A pre-election poll has revealed that the ruling Unity Party (UP) is no longer the choice of the majority of the country’s women, in spite of the party producing the first elected female president on the African continent.
Results of a pre-election poll conducted in nine of the 15 counties revealed that President Ellen Johnson Sirleaf has not done enough to ensure that the UP becomes the home of females across the country. “After all, this is the institution that enabled women’s political relevance,” the poll quoted a female marketer.
The poll was conducted by Global Communications and Marketing Associates (GCOM), an international communications group involved in development, market research, and facilitating communication with international businesses and partners. Though based in the United Kingdom, the brand has offices in the US and India, among other countries.
GCOM conducted a pre-election poll among a total of 2,746 eligible voters in the nine counties on nine political parties. The questionnaires focused on issues such as: “If elections were held today, who would you vote for?” and “Which political party has the best organizational structure in your county?”
Nine political parties were included in the pool, four of whom GCOM referred to as “Establishment Parties”—these are parties that participated in the 2005 and 2011 elections. These parties are the Unity Party, Liberty Party, Congress for Democratic Change (CDC), and the National Patriotic Party (NPP).
Newly certificated parties that were part of the poll included, the Movement of Economic Empowerment (MOVEE) of Dr. Joseph Mills Jones, All Liberian Party (ALP) of businessman Benoni Urey, Alternative National Congress (ANC) of former Coca Cola executive, Alexander Cummings, Movement for Democracy and Reconstruction of Nimba County Senator Prince Y. Johnson, and the Liberian People Democratic Party (LPDP) of former House Speaker Alex Tyler.
Out of the total of 1021 females interviewed on “If elections were held today …?” the majority snubbed the UP by rather showing their preference for the ALP (283-27.69 percent) and CDC (220-21.53 percent)
This news might just be a huge surprise for new UP standard bearer, Vice President Joseph Nyumah Boakai, who reportedly has his heart set on the female constituency to help him get elected in an effort to complete what President Sirleaf started.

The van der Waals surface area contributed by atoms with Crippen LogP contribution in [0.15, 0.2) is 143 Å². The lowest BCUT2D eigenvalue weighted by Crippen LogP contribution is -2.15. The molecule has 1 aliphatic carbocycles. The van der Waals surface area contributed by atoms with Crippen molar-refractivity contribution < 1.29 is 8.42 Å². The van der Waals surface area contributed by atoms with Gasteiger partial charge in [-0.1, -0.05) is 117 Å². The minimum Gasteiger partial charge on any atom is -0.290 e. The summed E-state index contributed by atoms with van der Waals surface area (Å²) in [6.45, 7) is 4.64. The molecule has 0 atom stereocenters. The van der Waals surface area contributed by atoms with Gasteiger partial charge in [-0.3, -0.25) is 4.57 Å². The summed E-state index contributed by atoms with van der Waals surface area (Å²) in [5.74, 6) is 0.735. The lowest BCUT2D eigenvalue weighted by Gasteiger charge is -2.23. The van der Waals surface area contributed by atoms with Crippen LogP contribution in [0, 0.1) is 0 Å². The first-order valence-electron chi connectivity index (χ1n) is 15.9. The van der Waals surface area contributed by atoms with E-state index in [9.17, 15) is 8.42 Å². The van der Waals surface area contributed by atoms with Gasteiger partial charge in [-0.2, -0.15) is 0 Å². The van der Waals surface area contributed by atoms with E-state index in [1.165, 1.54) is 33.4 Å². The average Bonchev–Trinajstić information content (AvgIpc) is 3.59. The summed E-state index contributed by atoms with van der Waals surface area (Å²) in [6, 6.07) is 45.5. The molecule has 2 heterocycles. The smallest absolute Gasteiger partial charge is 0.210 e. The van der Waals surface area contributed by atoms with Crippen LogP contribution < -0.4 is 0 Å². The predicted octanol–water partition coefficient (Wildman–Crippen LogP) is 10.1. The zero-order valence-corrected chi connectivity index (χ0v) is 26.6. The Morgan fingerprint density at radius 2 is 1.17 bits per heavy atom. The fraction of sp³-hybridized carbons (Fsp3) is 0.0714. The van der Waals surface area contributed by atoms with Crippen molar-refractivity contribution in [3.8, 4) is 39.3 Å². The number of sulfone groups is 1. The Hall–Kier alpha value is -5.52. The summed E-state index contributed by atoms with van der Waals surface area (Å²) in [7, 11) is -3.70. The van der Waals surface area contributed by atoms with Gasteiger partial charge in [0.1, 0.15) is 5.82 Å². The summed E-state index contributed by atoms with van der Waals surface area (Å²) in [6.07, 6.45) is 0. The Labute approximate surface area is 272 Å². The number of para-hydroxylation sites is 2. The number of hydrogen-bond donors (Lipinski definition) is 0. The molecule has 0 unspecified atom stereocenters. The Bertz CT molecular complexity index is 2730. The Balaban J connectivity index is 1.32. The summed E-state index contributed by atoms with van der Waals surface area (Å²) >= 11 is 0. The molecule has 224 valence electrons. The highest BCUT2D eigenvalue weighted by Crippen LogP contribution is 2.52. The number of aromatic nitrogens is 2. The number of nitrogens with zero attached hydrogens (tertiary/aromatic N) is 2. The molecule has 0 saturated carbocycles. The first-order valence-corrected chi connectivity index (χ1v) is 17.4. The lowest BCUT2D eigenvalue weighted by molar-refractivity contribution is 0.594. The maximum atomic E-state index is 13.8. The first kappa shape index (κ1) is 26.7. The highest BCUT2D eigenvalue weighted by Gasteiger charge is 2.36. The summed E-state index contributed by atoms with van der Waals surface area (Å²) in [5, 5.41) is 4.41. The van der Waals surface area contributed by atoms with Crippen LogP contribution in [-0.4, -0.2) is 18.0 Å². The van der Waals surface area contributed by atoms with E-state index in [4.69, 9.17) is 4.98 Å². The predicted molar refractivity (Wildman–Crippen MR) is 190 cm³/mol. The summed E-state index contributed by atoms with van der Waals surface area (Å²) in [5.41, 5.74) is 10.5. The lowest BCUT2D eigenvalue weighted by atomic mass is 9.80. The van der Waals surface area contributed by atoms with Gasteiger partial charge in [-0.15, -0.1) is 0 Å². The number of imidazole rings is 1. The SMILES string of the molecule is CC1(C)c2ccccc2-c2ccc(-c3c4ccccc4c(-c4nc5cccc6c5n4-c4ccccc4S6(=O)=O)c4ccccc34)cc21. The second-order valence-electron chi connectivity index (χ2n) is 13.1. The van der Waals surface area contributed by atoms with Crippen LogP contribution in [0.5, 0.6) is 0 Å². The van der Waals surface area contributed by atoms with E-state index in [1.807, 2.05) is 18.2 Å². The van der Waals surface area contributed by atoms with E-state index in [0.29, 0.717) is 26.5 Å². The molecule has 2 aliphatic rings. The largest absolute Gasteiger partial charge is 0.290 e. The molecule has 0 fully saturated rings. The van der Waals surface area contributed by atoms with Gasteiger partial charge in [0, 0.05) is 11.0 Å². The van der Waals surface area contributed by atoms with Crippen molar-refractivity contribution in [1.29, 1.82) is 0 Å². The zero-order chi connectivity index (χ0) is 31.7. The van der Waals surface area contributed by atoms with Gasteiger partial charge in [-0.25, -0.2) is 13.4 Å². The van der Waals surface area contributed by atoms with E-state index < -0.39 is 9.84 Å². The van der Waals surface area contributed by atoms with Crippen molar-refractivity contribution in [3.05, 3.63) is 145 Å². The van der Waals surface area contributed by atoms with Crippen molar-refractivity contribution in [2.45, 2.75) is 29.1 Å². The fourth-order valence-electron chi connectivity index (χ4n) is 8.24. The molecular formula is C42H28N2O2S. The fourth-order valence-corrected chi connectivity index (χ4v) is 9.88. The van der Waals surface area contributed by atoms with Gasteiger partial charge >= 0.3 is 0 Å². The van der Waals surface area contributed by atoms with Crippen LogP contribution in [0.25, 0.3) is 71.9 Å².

GCOM declared the ALP as the overall winner of its poll. Out of 2746 respondents, the ALP, CDC and UP finished 1st, 2nd, and 3rd respectively atop the poll with 633 (23.05 percent), 615 (22.40 percent) and 552 (20.10 percent). These were followed in 4th, 5th, and 6th by
MOVEE 329 (11.98 percent), MDR 242 (8.81 percent) and LP 203 (7.39 percent). At the bottom of the chat were LPDP and NPP, accumulating 43 votes each or 1.57 percent.
For the poll, the respondents were divided into three age groups—18-35, 36-50 and 51 and above.
There were 1691 respondents for the first group (18-35) where the young people show a preference for the CDC (455-24.84 percent) followed by the ALP with a total of 431 (23.54 percent) and UP 340 (18.56 percent).
Respondents from the second category (36-50) prefer a third UP term. Out of a total of 610, 169, which is 26.72 percent, voted the UP. This was followed by the ALP (145-23.77 percent) and the CDC (100-16.39 percent).
The UP scored high marks in the next group (51-above). Out of a total of 290 respondents, the ruling party accumulating 64 votes equating to 22.07 percent. ALP and the CDC followed with 61 (21.03 percent) and 38 (13.10 percent) respectively.
The nine counties where the surveys were conducted include Montserrado, Bomi, Grand Cape Mount, Gbarpolu, Margibi, Grand Bassa, Rivercess, Bong and Nimba counties, with a total of 12 pollsters conducting the random sampling exercise soliciting views from eligible voters among Liberians at institutions of higher learning, intellectual centers, and market places.
GCOM Executive Director Anthony Selmah told a press conference in Monrovia that the objective of the poll was to provide evidence based instruments on which political parties can begin to make decisions and to present a clearer picture of which one of the parties was making headway at this early stage of the election process.
Also GCOM was interested in knowing the dynamics of the emerging political developments using the outcomes of the 2005 and 2011 general and presidential elections as the baseline.
“In particular, we were interested in knowing whether or not the parties that performed well in the last two elections still maintain their popularity and formidable membership as we head to next year’s legislative and presidential elections,” he said.
Since the certification of new political parties, Liberians have witnessed massive turnouts of electorates at rallies and other political gatherings. “But past experiences have taught us that massive gatherings have not necessarily produced the anticipated, perhaps, victorious results,” Selmah said.